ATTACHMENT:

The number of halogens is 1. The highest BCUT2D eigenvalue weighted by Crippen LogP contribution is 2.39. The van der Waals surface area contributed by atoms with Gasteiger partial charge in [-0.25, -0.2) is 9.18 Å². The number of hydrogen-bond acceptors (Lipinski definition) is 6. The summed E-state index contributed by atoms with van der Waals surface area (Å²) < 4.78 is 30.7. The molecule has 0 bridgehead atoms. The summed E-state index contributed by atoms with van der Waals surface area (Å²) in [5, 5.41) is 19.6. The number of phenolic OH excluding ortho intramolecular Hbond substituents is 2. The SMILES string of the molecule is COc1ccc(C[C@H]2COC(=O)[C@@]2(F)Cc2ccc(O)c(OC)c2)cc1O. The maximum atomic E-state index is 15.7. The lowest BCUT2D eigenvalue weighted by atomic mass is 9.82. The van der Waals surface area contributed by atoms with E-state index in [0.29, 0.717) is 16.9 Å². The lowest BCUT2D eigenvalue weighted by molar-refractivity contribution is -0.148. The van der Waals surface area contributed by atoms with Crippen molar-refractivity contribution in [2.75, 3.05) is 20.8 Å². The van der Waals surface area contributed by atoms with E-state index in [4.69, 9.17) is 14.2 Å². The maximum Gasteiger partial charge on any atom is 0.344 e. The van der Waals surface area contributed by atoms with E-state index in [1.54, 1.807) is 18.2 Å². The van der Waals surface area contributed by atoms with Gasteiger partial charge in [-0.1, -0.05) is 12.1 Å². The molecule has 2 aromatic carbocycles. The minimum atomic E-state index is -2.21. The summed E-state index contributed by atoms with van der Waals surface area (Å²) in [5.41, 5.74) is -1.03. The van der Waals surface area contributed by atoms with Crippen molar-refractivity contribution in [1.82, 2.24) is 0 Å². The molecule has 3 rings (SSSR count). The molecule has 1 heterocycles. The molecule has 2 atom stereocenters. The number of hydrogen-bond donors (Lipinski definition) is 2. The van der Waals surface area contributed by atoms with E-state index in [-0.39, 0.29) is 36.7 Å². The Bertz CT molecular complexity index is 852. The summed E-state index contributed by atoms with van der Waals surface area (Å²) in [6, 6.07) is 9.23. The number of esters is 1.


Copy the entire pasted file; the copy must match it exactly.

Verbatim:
The number of halogens is 1. The highest BCUT2D eigenvalue weighted by Crippen LogP contribution is 2.39. The van der Waals surface area contributed by atoms with Gasteiger partial charge in [-0.25, -0.2) is 9.18 Å². The number of hydrogen-bond acceptors (Lipinski definition) is 6. The summed E-state index contributed by atoms with van der Waals surface area (Å²) < 4.78 is 30.7. The molecule has 0 bridgehead atoms. The summed E-state index contributed by atoms with van der Waals surface area (Å²) in [5, 5.41) is 19.6. The number of phenolic OH excluding ortho intramolecular Hbond substituents is 2. The SMILES string of the molecule is COc1ccc(C[C@H]2COC(=O)[C@@]2(F)Cc2ccc(O)c(OC)c2)cc1O. The maximum atomic E-state index is 15.7. The lowest BCUT2D eigenvalue weighted by atomic mass is 9.82. The van der Waals surface area contributed by atoms with E-state index in [0.29, 0.717) is 16.9 Å². The lowest BCUT2D eigenvalue weighted by molar-refractivity contribution is -0.148. The van der Waals surface area contributed by atoms with Crippen molar-refractivity contribution in [2.75, 3.05) is 20.8 Å². The van der Waals surface area contributed by atoms with E-state index in [4.69, 9.17) is 14.2 Å². The maximum Gasteiger partial charge on any atom is 0.344 e. The van der Waals surface area contributed by atoms with E-state index in [1.54, 1.807) is 18.2 Å². The van der Waals surface area contributed by atoms with Gasteiger partial charge in [-0.1, -0.05) is 12.1 Å². The molecule has 2 aromatic carbocycles. The minimum atomic E-state index is -2.21. The summed E-state index contributed by atoms with van der Waals surface area (Å²) in [5.41, 5.74) is -1.03. The van der Waals surface area contributed by atoms with Crippen molar-refractivity contribution in [1.82, 2.24) is 0 Å². The molecule has 3 rings (SSSR count). The molecule has 1 heterocycles. The molecule has 2 atom stereocenters. The number of hydrogen-bond donors (Lipinski definition) is 2. The van der Waals surface area contributed by atoms with E-state index in [-0.39, 0.29) is 36.7 Å². The Bertz CT molecular complexity index is 852. The summed E-state index contributed by atoms with van der Waals surface area (Å²) in [6, 6.07) is 9.23. The number of esters is 1.